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Kate Stafford

Principal Oceanographer

Affiliate Associate Professor, Oceanography





Department Affiliation



2000-present and while at APL-UW

Near real-time underwater passive acoustic monitoring of natural and anthropogenic sounds

Baumgartner, M., K.M. Stafford, and G. Latha, "Near real-time underwater passive acoustic monitoring of natural and anthropogenic sounds," Observing the Oceans in Real Time, R. Venkatesan, A. Tandon, E.A. D'Asaro, and M.A. Atmanand, eds., 203-226 (Singer, 2018).

1 Jan 2018

Occasional acoustic presence of Antarctic blue whales on a feeding ground in southern Chile

Buchan, S.J., R. Hucke-Gaete, K.M. Stafford, and C.W. Clark, "Occasional acoustic presence of Antarctic blue whales on a feeding ground in southern Chile," Mar. Mammal Sci., 34, 220-228, doi:10.1111/mms/12441, 2017.

1 Jan 2018

Projecting marine mammal distribution in a changing climate

Silber, G.K., and 24 others, including K.L. Laidre and K.M. Stafford, "Projecting marine mammal distribution in a changing climate," Front. Mar. Sci., 4, 413, doi:10.3389/fmars.2017.00413, 2017.

More Info

20 Dec 2017

Climate-related shifts in marine mammal range and distribution have been observed in some populations; however, the nature and magnitude of future responses are uncertain in novel environments projected under climate change. This poses a challenge for agencies charged with management and conservation of these species. Specialized diets, restricted ranges, or reliance on specific substrates or sites (e.g., for pupping) make many marine mammal populations particularly vulnerable to climate change. High-latitude, predominantly ice-obligate, species have experienced some of the largest changes in habitat and distribution and these are expected to continue. Efforts to predict and project marine mammal distributions to date have emphasized data-driven statistical habitat models. These have proven successful for short time-scale (e.g., seasonal) management activities, but confidence that such relationships will hold for multi-decade projections and novel environments is limited. Recent advances in mechanistic modeling of marine mammals (i.e., models that rely on robust physiological and ecological principles expected to hold under climate change) may address this limitation. The success of such approaches rests on continued advances in marine mammal ecology, behavior, and physiology together with improved regional climate projections. The broad scope of this challenge suggests initial priorities be placed on vulnerable species or populations (those already experiencing declines or projected to undergo ecological shifts resulting from climate changes that are consistent across climate projections) and species or populations for which ample data already exist (with the hope that these may inform climate change sensitivities in less well observed species or populations elsewhere). The sustained monitoring networks, novel observations, and modeling advances required to more confidently project marine mammal distributions in a changing climate will ultimately benefit management decisions across time-scales, further promoting the resilience of marine mammal populations.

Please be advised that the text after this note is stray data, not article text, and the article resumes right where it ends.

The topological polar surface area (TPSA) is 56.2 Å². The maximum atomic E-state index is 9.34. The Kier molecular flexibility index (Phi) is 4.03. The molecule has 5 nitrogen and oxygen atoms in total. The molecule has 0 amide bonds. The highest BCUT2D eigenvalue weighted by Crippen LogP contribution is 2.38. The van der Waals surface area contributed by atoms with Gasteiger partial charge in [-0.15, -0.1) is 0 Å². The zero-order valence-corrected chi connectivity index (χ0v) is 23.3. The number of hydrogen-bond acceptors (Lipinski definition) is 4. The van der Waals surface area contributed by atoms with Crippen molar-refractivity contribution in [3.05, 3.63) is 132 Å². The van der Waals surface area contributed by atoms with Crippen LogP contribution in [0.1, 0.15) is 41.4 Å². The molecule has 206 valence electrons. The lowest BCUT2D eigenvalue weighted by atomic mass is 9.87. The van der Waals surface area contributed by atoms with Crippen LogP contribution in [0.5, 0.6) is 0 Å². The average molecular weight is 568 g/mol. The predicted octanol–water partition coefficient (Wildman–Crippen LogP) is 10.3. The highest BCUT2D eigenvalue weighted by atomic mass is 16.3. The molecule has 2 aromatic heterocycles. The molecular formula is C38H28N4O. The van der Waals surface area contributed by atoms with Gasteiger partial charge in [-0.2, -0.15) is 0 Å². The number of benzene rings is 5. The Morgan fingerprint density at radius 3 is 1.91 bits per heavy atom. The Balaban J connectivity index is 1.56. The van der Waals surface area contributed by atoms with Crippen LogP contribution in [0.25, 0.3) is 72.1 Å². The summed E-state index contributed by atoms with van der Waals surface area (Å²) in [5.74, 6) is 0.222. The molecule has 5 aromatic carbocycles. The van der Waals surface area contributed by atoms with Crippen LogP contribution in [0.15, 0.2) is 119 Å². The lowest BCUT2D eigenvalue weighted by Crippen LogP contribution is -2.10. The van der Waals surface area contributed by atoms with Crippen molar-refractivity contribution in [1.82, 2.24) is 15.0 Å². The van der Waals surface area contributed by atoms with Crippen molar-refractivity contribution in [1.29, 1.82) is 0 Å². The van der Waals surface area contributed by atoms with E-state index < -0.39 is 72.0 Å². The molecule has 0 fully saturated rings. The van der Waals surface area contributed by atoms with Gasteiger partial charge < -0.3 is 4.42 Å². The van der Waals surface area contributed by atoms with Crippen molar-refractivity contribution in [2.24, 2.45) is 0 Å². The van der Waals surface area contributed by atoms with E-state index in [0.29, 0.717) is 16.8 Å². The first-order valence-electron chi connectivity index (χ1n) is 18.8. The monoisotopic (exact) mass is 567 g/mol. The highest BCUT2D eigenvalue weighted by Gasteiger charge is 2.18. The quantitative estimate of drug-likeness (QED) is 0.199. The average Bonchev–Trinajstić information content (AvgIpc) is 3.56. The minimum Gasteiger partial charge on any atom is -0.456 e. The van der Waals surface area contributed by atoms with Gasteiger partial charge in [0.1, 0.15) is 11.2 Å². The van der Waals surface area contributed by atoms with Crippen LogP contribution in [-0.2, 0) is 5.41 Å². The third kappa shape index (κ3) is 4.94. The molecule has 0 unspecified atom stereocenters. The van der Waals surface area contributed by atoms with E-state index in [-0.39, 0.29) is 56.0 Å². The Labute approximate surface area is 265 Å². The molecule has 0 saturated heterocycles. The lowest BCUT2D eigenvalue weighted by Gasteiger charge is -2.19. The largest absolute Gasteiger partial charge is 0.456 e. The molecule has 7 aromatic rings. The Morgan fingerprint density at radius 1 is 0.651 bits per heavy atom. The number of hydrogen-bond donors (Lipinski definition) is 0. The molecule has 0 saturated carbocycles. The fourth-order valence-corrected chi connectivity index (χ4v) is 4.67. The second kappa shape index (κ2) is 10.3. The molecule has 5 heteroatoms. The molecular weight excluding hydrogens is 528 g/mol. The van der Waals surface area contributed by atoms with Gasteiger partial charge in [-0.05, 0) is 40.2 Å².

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In The News

Researcher listens to learn about ocean's health

KCAW Radio (Sitka, AK), Katherine Rose

Whale watching is a popular pastime in Alaska, but what about whale listening? Dr. Kate Stafford does it for a living. She’s been in Sitka this November for the Science in Residency Fellowship, and on a winter day recently she took a group out on the water to try to capture some sounds, and songs, from some of Sitka’s most vocal creatures. (Photo: Angie Bowers)

1 Dec 2017

Arctic ballad

The Planet Magazine, Keiko Betcher

Seattle scientist Kate Stafford listens to whale songs to measure how melting sea ice affects mammals in the Arctic.

16 Mar 2017

Arctic sea ice loss impacts beluga whale migration

UW News and Information, Michelle Ma

The annual migration of some beluga whales in Alaska is altered by sea ice changes in the Arctic, while other belugas do not appear to be affected.

5 Jan 2017

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Acoustics Air-Sea Interaction & Remote Sensing Center for Environmental & Information Systems Center for Industrial & Medical Ultrasound Electronic & Photonic Systems Ocean Engineering Ocean Physics Polar Science Center